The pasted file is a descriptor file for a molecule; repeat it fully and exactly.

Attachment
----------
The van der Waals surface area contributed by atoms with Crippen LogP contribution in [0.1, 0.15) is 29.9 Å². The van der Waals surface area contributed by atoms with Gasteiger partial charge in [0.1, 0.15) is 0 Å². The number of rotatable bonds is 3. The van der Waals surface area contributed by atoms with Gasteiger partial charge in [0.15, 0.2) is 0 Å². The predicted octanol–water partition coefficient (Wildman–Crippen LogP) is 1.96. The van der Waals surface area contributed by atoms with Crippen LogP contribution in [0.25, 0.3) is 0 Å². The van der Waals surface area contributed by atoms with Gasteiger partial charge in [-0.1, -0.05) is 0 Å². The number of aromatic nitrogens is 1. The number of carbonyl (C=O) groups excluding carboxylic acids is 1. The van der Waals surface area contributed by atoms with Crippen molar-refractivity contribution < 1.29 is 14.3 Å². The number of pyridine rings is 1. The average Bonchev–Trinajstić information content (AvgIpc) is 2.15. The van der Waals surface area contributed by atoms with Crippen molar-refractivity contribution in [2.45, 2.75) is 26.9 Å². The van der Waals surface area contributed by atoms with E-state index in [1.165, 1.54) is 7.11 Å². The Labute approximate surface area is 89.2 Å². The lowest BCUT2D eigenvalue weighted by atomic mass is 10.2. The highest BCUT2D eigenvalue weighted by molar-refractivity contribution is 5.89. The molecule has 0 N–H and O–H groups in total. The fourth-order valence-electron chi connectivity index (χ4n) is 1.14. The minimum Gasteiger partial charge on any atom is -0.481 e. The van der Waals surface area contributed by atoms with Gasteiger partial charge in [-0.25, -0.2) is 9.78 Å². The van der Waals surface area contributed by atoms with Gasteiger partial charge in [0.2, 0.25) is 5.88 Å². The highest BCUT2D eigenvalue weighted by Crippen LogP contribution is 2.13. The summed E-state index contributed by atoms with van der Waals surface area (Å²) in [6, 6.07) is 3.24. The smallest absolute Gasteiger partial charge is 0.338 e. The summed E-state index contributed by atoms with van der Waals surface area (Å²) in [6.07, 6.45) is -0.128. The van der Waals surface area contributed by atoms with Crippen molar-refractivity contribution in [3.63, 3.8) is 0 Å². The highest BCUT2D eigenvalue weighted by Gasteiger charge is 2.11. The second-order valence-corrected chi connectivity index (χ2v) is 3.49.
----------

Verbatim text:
The van der Waals surface area contributed by atoms with Crippen LogP contribution in [0.1, 0.15) is 29.9 Å². The van der Waals surface area contributed by atoms with Gasteiger partial charge in [0.1, 0.15) is 0 Å². The number of rotatable bonds is 3. The van der Waals surface area contributed by atoms with Gasteiger partial charge in [0.15, 0.2) is 0 Å². The predicted octanol–water partition coefficient (Wildman–Crippen LogP) is 1.96. The van der Waals surface area contributed by atoms with Crippen LogP contribution in [0.25, 0.3) is 0 Å². The van der Waals surface area contributed by atoms with Gasteiger partial charge in [-0.1, -0.05) is 0 Å². The number of aromatic nitrogens is 1. The number of carbonyl (C=O) groups excluding carboxylic acids is 1. The van der Waals surface area contributed by atoms with Crippen molar-refractivity contribution < 1.29 is 14.3 Å². The number of pyridine rings is 1. The average Bonchev–Trinajstić information content (AvgIpc) is 2.15. The van der Waals surface area contributed by atoms with Crippen molar-refractivity contribution in [2.45, 2.75) is 26.9 Å². The van der Waals surface area contributed by atoms with E-state index in [1.165, 1.54) is 7.11 Å². The Labute approximate surface area is 89.2 Å². The lowest BCUT2D eigenvalue weighted by atomic mass is 10.2. The highest BCUT2D eigenvalue weighted by molar-refractivity contribution is 5.89. The molecule has 0 N–H and O–H groups in total. The fourth-order valence-electron chi connectivity index (χ4n) is 1.14. The minimum Gasteiger partial charge on any atom is -0.481 e. The van der Waals surface area contributed by atoms with Gasteiger partial charge in [-0.25, -0.2) is 9.78 Å². The van der Waals surface area contributed by atoms with Gasteiger partial charge in [0.2, 0.25) is 5.88 Å². The highest BCUT2D eigenvalue weighted by Crippen LogP contribution is 2.13. The summed E-state index contributed by atoms with van der Waals surface area (Å²) in [6, 6.07) is 3.24. The smallest absolute Gasteiger partial charge is 0.338 e. The summed E-state index contributed by atoms with van der Waals surface area (Å²) in [6.07, 6.45) is -0.128. The van der Waals surface area contributed by atoms with Crippen molar-refractivity contribution in [3.63, 3.8) is 0 Å². The highest BCUT2D eigenvalue weighted by Gasteiger charge is 2.11. The second-order valence-corrected chi connectivity index (χ2v) is 3.49.